Morning Brew: Ford wants to replace the Gardiner with a tunnel, Toronto still on the hook for Transit City, Ontario's Sunshine List, NOW gets some attention, and the Leafs are hanging on
Looks like that "Toronto Tunnel" might become a reality after all. According to documents obtained through a freedom of information request, Rob Ford would like to see the Gardiner Expressway buried by 2018. You might remember this idea being tossed around by former mayoral candidate, Rocco Rossi, who planned to connect the Allen and Gardiner expressways via a subterranean corridor during his (failed) campaign. Details regarding the size and cost of the tunnel are yet to be revealed, but not surprisingly Ford says he's "absolutely" considering a public-private partnership.
Transit City may be history, but that doesn't mean Toronto is off the hook. The City must pay at least $49-million for cancelling the Transit City rail plan for any penalties incurred for breaking or altering the contracts, says Bruce McQuaig, the CEO of Metrolinx. Part of that figure includes the $8 to 9 million committed to planning the now cancelled Finch Avenue West light rail line.
Toronto police officers working overtime at the G20 were just some of the many Ontario public servants who made the "Sunshine List"--a list of those public servants earning over $100,000. The list grew 11 percent from last year, which the opposition calls "shocking" considering Finance Minister Dwight Duncan call for voluntary pay freezes in the public sector last year. Duncan insisted the government is making progress with the average civil servant wage down a whopping one per cent.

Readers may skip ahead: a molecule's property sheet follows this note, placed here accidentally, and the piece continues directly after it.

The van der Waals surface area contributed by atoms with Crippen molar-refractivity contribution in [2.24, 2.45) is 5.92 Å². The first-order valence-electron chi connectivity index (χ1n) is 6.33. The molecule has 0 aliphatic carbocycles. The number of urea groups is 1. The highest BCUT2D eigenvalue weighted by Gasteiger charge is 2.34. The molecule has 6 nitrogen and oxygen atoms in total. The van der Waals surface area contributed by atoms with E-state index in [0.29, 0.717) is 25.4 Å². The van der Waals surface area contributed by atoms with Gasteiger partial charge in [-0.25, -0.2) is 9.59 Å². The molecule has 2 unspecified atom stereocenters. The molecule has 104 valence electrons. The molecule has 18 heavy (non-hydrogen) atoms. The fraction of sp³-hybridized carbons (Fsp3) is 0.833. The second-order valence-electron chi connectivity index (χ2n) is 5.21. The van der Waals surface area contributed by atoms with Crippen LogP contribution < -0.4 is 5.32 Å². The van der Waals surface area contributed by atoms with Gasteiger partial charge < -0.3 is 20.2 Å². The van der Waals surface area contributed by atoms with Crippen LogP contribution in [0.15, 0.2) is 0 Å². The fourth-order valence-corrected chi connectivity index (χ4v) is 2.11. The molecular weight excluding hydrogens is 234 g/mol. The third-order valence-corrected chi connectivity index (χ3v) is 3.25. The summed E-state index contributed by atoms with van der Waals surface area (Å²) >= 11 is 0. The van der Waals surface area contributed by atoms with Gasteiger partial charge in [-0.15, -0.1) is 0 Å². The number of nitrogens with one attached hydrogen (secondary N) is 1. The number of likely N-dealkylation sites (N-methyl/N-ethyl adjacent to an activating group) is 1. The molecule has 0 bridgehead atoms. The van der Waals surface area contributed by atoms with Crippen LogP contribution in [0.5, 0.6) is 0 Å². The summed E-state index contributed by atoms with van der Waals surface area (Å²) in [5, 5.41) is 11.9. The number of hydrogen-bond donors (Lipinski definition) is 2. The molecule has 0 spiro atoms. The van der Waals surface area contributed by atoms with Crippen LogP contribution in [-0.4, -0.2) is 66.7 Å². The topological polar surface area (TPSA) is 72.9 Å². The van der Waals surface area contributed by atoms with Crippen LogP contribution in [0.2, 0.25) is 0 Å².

By now (no pun intended), you've probably heard about NOW Magazine's recent cover controversy. The scantily-clad (and photoshopped) image of our mayor that graces this week's cover resulted in an email being sent from his office requesting the removal of the newspapers from all City of Toronto facilities/locations. The mayor's press secretary, Adrienne Batra, chalked up the request to a miscommunication and overzealous City staffers, and denied that the mayor had made any removal order. NOW was up in arms over the whole thing, but judging by the majority of the comments on the cover story, it wasn't just the mayor's staff who were unimpressed.
Photo by stro1multimedia in the blogTO Flickr pool.
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